Auckland deputy mayor talks up media role in disasters in wake of mayor Brown ‘drongos’ text

"Stay Home" warning today on the New Zealand Herald's front page after the devastating floods with more heavy rain to come. Image: NZH screenshot APR

Auckland mayor Wayne Brown is under fire for calling New Zealand journalists “drongos”, blaming them for having to cancel a round of tennis with friends on Sunday as the city dealt with the aftermath of record rainfall and flooding that left four dead.

It comes after widespread criticism of his handling of the disaster, including being slow to declare a state of emergency on Friday night and a combative, testy media conference on Saturday.

A producer for MediaWorks news station Today FM on Saturday said Brown turned down an interview on Friday morning because he wanted to play tennis instead.

WhatsApp messages leaked to The New Zealand Herald showed rain got in the way, with Brown telling friends on Saturday morning it was “pissing down so no tennis”. Despite being freed up, the interview did not go ahead.

And on Saturday night, Brown told the WhatsApp group — known as ‘The Grumpy Old Men’ — he couldn’t play on Sunday either because “I’ve got to deal with media drongos over the flooding”.

Brown asked the Herald not to write a story about the messages, calling them a “private conversation aimed at giving a reason to miss tennis”.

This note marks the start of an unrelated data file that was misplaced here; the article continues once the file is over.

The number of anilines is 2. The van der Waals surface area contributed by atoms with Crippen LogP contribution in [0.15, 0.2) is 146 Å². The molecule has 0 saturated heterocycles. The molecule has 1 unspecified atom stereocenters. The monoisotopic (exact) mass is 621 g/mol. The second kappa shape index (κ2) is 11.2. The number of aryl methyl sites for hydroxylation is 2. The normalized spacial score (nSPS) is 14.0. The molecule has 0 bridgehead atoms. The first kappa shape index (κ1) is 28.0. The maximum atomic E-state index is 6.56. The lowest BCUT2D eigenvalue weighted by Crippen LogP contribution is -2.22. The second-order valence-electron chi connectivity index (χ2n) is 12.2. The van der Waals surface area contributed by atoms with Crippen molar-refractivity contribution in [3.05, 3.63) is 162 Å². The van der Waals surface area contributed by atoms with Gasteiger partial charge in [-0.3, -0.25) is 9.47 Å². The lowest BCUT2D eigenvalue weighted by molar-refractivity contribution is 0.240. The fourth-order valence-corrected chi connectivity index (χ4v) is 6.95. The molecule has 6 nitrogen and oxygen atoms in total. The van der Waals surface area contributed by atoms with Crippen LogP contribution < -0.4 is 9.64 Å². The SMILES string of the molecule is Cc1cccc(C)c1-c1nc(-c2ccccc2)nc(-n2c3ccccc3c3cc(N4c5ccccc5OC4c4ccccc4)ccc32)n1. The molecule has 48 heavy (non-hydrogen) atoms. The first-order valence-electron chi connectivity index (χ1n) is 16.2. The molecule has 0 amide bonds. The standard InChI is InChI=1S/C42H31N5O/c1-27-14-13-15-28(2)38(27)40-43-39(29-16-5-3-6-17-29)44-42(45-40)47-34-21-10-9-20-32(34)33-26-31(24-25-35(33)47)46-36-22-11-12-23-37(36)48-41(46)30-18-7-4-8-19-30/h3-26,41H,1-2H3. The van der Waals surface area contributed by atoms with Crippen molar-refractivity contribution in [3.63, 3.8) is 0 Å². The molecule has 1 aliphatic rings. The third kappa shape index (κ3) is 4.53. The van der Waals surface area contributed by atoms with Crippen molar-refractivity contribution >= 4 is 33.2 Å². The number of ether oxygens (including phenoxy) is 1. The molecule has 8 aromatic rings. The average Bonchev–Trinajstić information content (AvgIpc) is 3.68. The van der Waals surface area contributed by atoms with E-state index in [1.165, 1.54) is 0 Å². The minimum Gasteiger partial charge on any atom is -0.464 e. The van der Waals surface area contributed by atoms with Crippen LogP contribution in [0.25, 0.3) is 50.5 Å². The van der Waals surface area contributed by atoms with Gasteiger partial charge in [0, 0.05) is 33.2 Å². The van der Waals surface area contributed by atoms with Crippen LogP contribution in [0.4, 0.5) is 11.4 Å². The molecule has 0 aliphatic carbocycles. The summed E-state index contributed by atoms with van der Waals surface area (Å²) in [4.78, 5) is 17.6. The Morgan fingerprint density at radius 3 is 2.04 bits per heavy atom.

“There is no need to exacerbate a situation which is not about me but about getting things right for the public and especially those in need and in danger.”

Few interviewsBrown has given few interviews with media since being elected mayor last year, turning down all but two of 108 requests in his first month in office.

He also turned down Morning Report‘s request to appear on the show on Tuesday morning. His deputy, Desley Simpson, did call in — saying she was “happy to talk to you at any time”.

Auckland's deputy mayor Desley Simpson with mayor Wayne Brown
Auckland’s deputy mayor Desley Simpson with mayor Wayne Brown (centre) . . . she says she is “happy to talk to you [media] at any time”. Image: RNZ

“My understanding is the mayor is on the ground, and has been over the weekend,” she said, not directly addressing criticism he wasn’t communicating effectively.

“I think as his deputy I am more than happy to do that role. I’m talking to you now, I’ll talk to you at any time. That’s my commitment to you and to Auckland.”

Asked if it was acceptable to call journalists “drongos”, Simpson again avoided the question.

“Media play an important part, in my opinion, in helping get our message out. I really appreciate talking to you this morning so that we can inform Aucklanders what they need to do to be prepared for the storm . . .

“My focus, and I think all local boards and other councillors — and the mayor — our focus is making sure that Auckland is prepared for this afternoon and this evening. It’s going to be a rough 24 hours, and I really appreciate you helping us get this message out.”

She then said she had not seen Brown’s texts, she had been busy “getting myself ready this morning with emergency services and stuff for this afternoon”.

The region north of Auckland’s Orewa is under an unprecedented “red” rain warning, while the rest of the city to the south is at orange.

This article is republished under a community partnership agreement with RNZ.

New Zealand's Northland "red" warning
New Zealand’s Northland . . . “red” warning to prepare for a deluge. Image: RNZ News

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